Synthetic RNAi trigger molecules are designed to suppress the production of proteins through the RNAi mechanism. Sequencing of the human genome has provided the information needed to design RNAi trigger molecules to target a wide range of disease-causing proteins. In fact, RNAi trigger molecules can be designed in a shorter time frame than synthesizing and screening conventional small molecule drugs. Further, RNAi trigger molecules can bind to a target protein mRNA with great specificity. When RNAi trigger molecules are introduced into the cell cytoplasm, they are rapidly incorporated into an RNA-induced silencing complex (RISC) and guided to the target mRNA. The RISC cuts and destroys the target mRNA, preventing the subsequent production of this specific protein. The RISC can remain stable inside the cell for weeks, destroying many more copies of the target mRNA and suppressing this specific protein for long periods of time.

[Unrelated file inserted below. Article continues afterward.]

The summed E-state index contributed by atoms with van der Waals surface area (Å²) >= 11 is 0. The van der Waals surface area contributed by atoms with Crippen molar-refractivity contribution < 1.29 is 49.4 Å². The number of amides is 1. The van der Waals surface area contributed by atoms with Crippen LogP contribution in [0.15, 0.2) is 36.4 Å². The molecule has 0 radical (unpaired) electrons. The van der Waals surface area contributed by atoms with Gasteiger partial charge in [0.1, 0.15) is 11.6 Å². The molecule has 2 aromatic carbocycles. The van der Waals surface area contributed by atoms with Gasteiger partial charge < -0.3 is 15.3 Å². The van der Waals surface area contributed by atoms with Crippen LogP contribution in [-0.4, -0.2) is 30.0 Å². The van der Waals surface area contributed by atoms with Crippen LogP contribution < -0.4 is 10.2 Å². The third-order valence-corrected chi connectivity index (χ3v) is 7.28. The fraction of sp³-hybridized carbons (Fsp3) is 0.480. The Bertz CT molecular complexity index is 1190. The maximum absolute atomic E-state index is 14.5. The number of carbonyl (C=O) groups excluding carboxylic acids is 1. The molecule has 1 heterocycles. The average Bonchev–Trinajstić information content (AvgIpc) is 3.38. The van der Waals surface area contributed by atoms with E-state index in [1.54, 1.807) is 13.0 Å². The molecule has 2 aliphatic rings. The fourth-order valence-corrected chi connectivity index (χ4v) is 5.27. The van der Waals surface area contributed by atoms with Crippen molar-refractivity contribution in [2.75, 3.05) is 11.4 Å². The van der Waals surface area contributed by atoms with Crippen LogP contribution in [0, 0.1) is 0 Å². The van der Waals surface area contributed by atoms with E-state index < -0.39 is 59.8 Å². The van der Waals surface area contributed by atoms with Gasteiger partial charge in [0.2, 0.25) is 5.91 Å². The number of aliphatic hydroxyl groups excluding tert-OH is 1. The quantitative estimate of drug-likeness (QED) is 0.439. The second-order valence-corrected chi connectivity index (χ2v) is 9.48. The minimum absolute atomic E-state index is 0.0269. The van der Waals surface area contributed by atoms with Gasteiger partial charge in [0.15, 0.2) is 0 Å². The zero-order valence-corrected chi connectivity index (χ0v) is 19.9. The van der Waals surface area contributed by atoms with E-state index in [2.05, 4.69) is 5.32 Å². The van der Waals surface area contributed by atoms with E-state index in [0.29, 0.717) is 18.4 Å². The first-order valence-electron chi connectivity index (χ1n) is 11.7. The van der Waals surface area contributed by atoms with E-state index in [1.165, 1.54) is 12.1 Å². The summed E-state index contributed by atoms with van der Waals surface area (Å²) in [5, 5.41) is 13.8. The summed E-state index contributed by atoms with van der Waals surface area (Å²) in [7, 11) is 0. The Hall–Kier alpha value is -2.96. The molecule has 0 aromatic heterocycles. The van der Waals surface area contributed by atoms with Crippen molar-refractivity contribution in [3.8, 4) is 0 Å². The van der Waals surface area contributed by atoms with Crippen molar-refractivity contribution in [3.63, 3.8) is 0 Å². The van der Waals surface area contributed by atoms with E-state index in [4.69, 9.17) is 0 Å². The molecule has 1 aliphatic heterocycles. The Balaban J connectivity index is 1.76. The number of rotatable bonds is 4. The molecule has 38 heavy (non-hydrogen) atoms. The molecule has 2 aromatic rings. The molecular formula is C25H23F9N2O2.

Arbutus has a worldwide license for the discovery, development and commercialization of products using RNAi trigger molecules directed to 13 gene targets.